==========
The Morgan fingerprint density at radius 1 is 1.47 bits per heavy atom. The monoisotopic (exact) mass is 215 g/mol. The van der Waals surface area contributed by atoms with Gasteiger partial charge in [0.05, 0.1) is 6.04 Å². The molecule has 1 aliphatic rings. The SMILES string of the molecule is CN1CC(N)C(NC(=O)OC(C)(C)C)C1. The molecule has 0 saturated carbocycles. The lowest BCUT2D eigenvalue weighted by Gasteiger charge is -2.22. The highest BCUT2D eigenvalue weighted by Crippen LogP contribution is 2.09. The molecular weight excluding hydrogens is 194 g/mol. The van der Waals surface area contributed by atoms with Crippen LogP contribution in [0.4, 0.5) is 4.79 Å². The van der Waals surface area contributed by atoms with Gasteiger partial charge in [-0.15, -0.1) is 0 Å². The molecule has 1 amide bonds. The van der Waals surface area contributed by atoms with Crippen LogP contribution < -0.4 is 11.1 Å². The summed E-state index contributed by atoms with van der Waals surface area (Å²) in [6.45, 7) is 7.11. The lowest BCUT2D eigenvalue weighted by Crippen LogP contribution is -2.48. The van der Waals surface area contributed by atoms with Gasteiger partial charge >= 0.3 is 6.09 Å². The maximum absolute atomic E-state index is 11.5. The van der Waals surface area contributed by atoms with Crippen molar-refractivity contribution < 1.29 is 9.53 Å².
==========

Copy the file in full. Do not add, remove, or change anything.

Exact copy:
The Morgan fingerprint density at radius 1 is 1.47 bits per heavy atom. The monoisotopic (exact) mass is 215 g/mol. The van der Waals surface area contributed by atoms with Gasteiger partial charge in [0.05, 0.1) is 6.04 Å². The molecule has 1 aliphatic rings. The SMILES string of the molecule is CN1CC(N)C(NC(=O)OC(C)(C)C)C1. The molecule has 0 saturated carbocycles. The lowest BCUT2D eigenvalue weighted by Gasteiger charge is -2.22. The highest BCUT2D eigenvalue weighted by Crippen LogP contribution is 2.09. The molecular weight excluding hydrogens is 194 g/mol. The van der Waals surface area contributed by atoms with Crippen LogP contribution in [0.4, 0.5) is 4.79 Å². The van der Waals surface area contributed by atoms with Gasteiger partial charge in [-0.15, -0.1) is 0 Å². The molecule has 1 amide bonds. The van der Waals surface area contributed by atoms with Crippen LogP contribution < -0.4 is 11.1 Å². The summed E-state index contributed by atoms with van der Waals surface area (Å²) in [6.45, 7) is 7.11. The lowest BCUT2D eigenvalue weighted by Crippen LogP contribution is -2.48. The van der Waals surface area contributed by atoms with Gasteiger partial charge >= 0.3 is 6.09 Å². The maximum absolute atomic E-state index is 11.5. The van der Waals surface area contributed by atoms with Crippen molar-refractivity contribution < 1.29 is 9.53 Å².